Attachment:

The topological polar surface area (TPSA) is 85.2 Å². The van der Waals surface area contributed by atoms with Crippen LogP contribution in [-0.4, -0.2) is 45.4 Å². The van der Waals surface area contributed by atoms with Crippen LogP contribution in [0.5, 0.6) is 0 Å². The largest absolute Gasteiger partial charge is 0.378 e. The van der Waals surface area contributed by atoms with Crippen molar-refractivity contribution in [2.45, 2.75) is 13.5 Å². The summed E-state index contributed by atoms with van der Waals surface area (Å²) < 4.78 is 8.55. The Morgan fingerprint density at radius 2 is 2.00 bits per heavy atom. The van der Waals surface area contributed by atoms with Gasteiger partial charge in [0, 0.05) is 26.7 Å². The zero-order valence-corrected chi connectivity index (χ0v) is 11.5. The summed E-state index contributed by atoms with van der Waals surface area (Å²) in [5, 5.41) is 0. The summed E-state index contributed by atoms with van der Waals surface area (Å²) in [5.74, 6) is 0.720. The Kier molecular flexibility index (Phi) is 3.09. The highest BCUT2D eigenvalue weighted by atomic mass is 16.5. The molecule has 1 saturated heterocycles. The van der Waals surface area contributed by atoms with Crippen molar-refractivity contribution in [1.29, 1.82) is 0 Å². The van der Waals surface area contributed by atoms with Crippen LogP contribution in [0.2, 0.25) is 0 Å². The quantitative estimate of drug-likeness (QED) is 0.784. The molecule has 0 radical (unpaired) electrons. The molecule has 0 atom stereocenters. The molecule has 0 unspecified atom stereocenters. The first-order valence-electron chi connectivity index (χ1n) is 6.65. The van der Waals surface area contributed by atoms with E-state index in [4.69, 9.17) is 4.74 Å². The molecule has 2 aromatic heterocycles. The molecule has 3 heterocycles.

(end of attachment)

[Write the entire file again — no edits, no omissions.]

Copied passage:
The topological polar surface area (TPSA) is 85.2 Å². The van der Waals surface area contributed by atoms with Crippen LogP contribution in [-0.4, -0.2) is 45.4 Å². The van der Waals surface area contributed by atoms with Crippen LogP contribution in [0.5, 0.6) is 0 Å². The largest absolute Gasteiger partial charge is 0.378 e. The van der Waals surface area contributed by atoms with Crippen molar-refractivity contribution in [2.45, 2.75) is 13.5 Å². The summed E-state index contributed by atoms with van der Waals surface area (Å²) < 4.78 is 8.55. The Morgan fingerprint density at radius 2 is 2.00 bits per heavy atom. The van der Waals surface area contributed by atoms with Gasteiger partial charge in [0, 0.05) is 26.7 Å². The zero-order valence-corrected chi connectivity index (χ0v) is 11.5. The summed E-state index contributed by atoms with van der Waals surface area (Å²) in [5, 5.41) is 0. The summed E-state index contributed by atoms with van der Waals surface area (Å²) in [5.74, 6) is 0.720. The Kier molecular flexibility index (Phi) is 3.09. The highest BCUT2D eigenvalue weighted by atomic mass is 16.5. The molecule has 1 saturated heterocycles. The van der Waals surface area contributed by atoms with Crippen molar-refractivity contribution in [1.29, 1.82) is 0 Å². The van der Waals surface area contributed by atoms with Crippen LogP contribution in [0.2, 0.25) is 0 Å². The quantitative estimate of drug-likeness (QED) is 0.784. The molecule has 0 radical (unpaired) electrons. The molecule has 0 atom stereocenters. The molecule has 0 unspecified atom stereocenters. The first-order valence-electron chi connectivity index (χ1n) is 6.65. The van der Waals surface area contributed by atoms with E-state index in [4.69, 9.17) is 4.74 Å². The molecule has 2 aromatic heterocycles. The molecule has 3 heterocycles.